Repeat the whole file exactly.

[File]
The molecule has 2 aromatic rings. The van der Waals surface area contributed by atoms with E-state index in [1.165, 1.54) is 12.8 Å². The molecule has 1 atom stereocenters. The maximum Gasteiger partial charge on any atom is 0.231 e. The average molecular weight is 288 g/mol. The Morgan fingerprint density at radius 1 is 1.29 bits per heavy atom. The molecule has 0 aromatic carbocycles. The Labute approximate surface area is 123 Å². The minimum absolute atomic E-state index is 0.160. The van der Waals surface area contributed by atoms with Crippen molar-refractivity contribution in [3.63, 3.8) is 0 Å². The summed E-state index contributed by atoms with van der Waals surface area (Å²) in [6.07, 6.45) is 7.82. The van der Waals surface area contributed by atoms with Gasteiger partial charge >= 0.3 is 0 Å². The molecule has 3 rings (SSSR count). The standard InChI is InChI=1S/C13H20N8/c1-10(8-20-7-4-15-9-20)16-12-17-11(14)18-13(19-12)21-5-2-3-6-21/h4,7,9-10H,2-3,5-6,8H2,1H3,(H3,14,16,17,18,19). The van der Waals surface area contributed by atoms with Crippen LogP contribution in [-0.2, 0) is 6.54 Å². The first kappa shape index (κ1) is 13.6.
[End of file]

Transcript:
The molecule has 2 aromatic rings. The van der Waals surface area contributed by atoms with E-state index in [1.165, 1.54) is 12.8 Å². The molecule has 1 atom stereocenters. The maximum Gasteiger partial charge on any atom is 0.231 e. The average molecular weight is 288 g/mol. The Morgan fingerprint density at radius 1 is 1.29 bits per heavy atom. The molecule has 0 aromatic carbocycles. The Labute approximate surface area is 123 Å². The minimum absolute atomic E-state index is 0.160. The van der Waals surface area contributed by atoms with Crippen molar-refractivity contribution in [3.63, 3.8) is 0 Å². The summed E-state index contributed by atoms with van der Waals surface area (Å²) in [6.07, 6.45) is 7.82. The van der Waals surface area contributed by atoms with Gasteiger partial charge >= 0.3 is 0 Å². The molecule has 3 rings (SSSR count). The standard InChI is InChI=1S/C13H20N8/c1-10(8-20-7-4-15-9-20)16-12-17-11(14)18-13(19-12)21-5-2-3-6-21/h4,7,9-10H,2-3,5-6,8H2,1H3,(H3,14,16,17,18,19). The van der Waals surface area contributed by atoms with Crippen LogP contribution in [-0.2, 0) is 6.54 Å². The first kappa shape index (κ1) is 13.6.